A Burns supper is a celebration of the life and poetry of the Scottish poet Robert Burns. Burns suppers are usually held on or near the poet’s birthday, 25 January and the occasion is more commonly known as Burns Night.
 Burns seriesware plate Pattern C.

A piper generally greets the guests and everyone stands as the main course is brought in – haggis.  
Pattern A scene 1.

Doulton’s love of all things Scotch is apparent from the number of Scottish scenes featured on their famous hand painted wares by leading artists; the Figures in their HN collection in national dress and of course the many Scottish themed series in their series ware collection.

Handpainted vase with Dryburgh Abbey in the Borders by Plant. 
 Miniature Burns seriesware pattern B jug.

Burns can himself be found immortalised in the HN collection and also tributes to him are plentiful in the series ware range with three different patterns.

Robert Burns HN 3641.

Doulton’s nesting owls and owlets! 

Animals have always been a popular giftware line for Doulton’s with many animal models even pre-dating the first introductions to their famous HN figure range in 1913.

A Titanian vase featuring an owl – always a popular subject!

One particular animal that always has collectors clamouring for it is the owl – produced in many variations from character examples, to realistic interpretations!

A very unusual version of Granny Owl.

Even before the early HN animals, owls featured in many Doulton Lambeth works of art! The great Leslie Harradine modelled this vase for reproduction; ‘night and day’ shown here with the owl central to the night panel!

There are further examples by the likes of Simmeon and Pope of garden statuary…

…and of course this charming Bibelot…

…to this tooth pick holder…

….and even this wonderful biscuit or tobacco jar in the form of an owl!

Returning to the Burselm studio, owls featured frequently in Doulton’s hand painted wares and in particular their Titanian range such as this example…

…and there is also a charming seriesware pattern featuring owls to collect – although examples are hard to find!

Doulton’s owl studies from the Burselm studio can be found in unusual glazes from Flambé to Sung, although once again these are hard to come by today!

Rare flambé Owl and Owlet.

Perhaps my favourite example is this character owl ‘Granny Owl’ HN 187, wrapped up in her shawl and who perhaps explains their popularity as it embodies that romantic feel Doulton owls have and why collectors fight to own these delightful studies!

When is a figure a finished product?

Figure adaptations by Christopher Evans

As all figure collectors know, during the design process prototypes followed by pilot figures are produced and these models can change in their modelling quite simplistically or quite dramatically at this early stage.

Here is a prototype I once saw and then a few months later saw a version with her holding a mask rather than the mirror you see below.


However, once a figure has gone into production that does not mean that further adaptation and transformation is not possible nor can this be ruled out!

At no other time and to no other group of figures does this more aptly apply than to those of the 1920’s and 1930’s. With production dates for this period being so sketchy one can only attempt to draw conclusions as to the precise dates of withdrawal and sometimes even introduction.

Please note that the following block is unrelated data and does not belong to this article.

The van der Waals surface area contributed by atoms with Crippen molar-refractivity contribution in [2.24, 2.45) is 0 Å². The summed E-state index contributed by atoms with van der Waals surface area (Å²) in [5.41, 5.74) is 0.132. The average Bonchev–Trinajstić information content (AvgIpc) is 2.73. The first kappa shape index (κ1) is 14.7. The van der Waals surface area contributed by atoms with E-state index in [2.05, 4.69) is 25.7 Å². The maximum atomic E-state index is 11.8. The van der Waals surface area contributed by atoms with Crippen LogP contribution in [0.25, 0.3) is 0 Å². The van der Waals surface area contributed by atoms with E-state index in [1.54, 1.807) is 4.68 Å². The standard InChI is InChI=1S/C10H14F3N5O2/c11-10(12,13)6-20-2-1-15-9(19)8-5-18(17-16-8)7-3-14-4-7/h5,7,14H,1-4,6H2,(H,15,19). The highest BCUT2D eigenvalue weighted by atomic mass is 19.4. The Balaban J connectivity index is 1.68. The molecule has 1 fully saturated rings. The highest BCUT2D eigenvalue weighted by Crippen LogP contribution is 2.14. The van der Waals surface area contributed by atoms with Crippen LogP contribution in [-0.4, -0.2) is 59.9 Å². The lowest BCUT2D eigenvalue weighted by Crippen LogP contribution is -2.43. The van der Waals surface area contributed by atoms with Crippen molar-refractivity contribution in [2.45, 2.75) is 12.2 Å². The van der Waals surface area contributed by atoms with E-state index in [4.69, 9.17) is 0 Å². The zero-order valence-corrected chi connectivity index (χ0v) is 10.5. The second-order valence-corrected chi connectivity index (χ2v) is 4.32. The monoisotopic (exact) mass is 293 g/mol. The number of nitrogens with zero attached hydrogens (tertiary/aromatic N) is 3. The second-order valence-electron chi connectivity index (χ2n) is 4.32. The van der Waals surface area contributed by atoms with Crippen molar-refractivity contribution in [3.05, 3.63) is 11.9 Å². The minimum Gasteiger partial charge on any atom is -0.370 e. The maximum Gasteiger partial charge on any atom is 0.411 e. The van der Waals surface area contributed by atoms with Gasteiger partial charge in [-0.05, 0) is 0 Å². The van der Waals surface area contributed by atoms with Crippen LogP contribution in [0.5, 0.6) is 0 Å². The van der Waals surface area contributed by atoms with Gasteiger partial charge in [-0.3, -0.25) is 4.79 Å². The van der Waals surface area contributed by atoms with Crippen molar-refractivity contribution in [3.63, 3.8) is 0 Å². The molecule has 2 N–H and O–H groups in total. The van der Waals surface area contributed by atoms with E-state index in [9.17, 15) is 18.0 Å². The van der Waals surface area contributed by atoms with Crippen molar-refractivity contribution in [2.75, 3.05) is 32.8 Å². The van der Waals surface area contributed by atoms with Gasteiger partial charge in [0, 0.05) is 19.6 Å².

Sweet Maid (above) became Millicent (below)


This is of particular relevance to a group of figures which are clear adaptations of existing figures. Take for example Harradine’s Sweet Maid HN1504 (1932 LH) which became Millicent HN1714 (1935 LH) or his Helen HN1509 (1932 LH) which became June HN1690 (1935 LH).


The Windmills Lady (above) who became Old Lavender Seller (below)


The scarcity of the former in both cases suggests that the latter may have replaced these earlier models. Then again, we have The Windmill Lady HN1400 (1930 LH) and The Old Lavender Seller HN 1492 (1932 LH). Clearly the old lady is the same in both figures with minor adaptation. Both figures were produced simultaneously, as were the Rustic Swain HN 1745 (1935 LH) and Midsummer Noon HN1899 (1939 LH). It was not just Harrading who adapted their own earlier models.


The Rustic Swain (above) which became the solitary Midsummer Noon (below)


However this tendancy to adapt existing figures can be traced back to even the earliest times of Doulton figure production in the early 20th Century and then the introduction of the HN figure range. Consider Noke’s reintroduction of the many Jesters he had produced earlier in Vellum and then Tittensor’s Pretty Lady HN69 (1916 HT) and The Parson’s Daughter HN 337 (1919 HT) which both have clear similarities in the modelling of their skirts.

Existing models were not only adapted but also changed size and renamed, such as Biddy HN1445 (1931 LH) and Rita HN1448 (1931 LH), or Doris Keane HN90 (1918 CJN) and Rosamund HN1497 (1932 LH).


Here we have a hard paste porcelain version of Doris Keane by John Broad made at Doulton’s Lambeth factory in the early 20th Century, together with her miniature self M32 made at their Burslem factory in the 1930’s

It is worth noting a little something about the production dates given to figures and that in my experience the date of ‘by 1949’ is rarely the case, indeed ‘by 1944’ would be much more accurate, with the exception of a handful of the most popular figures of the time such as Paisley Shawl HN1392, Autumn Breezes HN1934, Top o’ the Hill HN1849, The Orange Lady HN 1759 and Biddy Penny Farthing HN1843, whose production continued into 1944 and was resumed soon after the end of WWII principally , if not solely for the export market; more precisely for the USA and Canada.